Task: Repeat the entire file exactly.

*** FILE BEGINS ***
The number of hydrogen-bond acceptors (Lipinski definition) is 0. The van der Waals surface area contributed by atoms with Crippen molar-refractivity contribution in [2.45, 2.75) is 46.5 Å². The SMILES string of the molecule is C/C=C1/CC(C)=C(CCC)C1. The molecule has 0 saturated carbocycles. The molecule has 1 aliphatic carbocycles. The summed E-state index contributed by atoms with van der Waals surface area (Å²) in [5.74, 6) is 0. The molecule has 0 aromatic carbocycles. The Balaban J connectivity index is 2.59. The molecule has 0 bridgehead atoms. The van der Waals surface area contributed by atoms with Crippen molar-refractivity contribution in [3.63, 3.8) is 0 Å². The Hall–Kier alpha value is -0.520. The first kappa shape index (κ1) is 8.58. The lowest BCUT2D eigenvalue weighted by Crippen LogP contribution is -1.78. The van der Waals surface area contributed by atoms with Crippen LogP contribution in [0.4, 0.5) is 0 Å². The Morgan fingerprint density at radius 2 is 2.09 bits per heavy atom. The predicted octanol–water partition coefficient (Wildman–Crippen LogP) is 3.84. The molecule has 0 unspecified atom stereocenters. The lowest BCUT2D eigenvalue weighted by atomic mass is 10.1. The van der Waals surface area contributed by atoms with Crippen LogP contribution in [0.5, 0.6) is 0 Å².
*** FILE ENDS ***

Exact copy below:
The number of hydrogen-bond acceptors (Lipinski definition) is 0. The van der Waals surface area contributed by atoms with Crippen molar-refractivity contribution in [2.45, 2.75) is 46.5 Å². The SMILES string of the molecule is C/C=C1/CC(C)=C(CCC)C1. The molecule has 0 saturated carbocycles. The molecule has 1 aliphatic carbocycles. The summed E-state index contributed by atoms with van der Waals surface area (Å²) in [5.74, 6) is 0. The molecule has 0 aromatic carbocycles. The Balaban J connectivity index is 2.59. The molecule has 0 bridgehead atoms. The van der Waals surface area contributed by atoms with Crippen molar-refractivity contribution in [3.63, 3.8) is 0 Å². The Hall–Kier alpha value is -0.520. The first kappa shape index (κ1) is 8.58. The lowest BCUT2D eigenvalue weighted by Crippen LogP contribution is -1.78. The van der Waals surface area contributed by atoms with Crippen LogP contribution in [0.4, 0.5) is 0 Å². The Morgan fingerprint density at radius 2 is 2.09 bits per heavy atom. The predicted octanol–water partition coefficient (Wildman–Crippen LogP) is 3.84. The molecule has 0 unspecified atom stereocenters. The lowest BCUT2D eigenvalue weighted by atomic mass is 10.1. The van der Waals surface area contributed by atoms with Crippen LogP contribution in [0.5, 0.6) is 0 Å².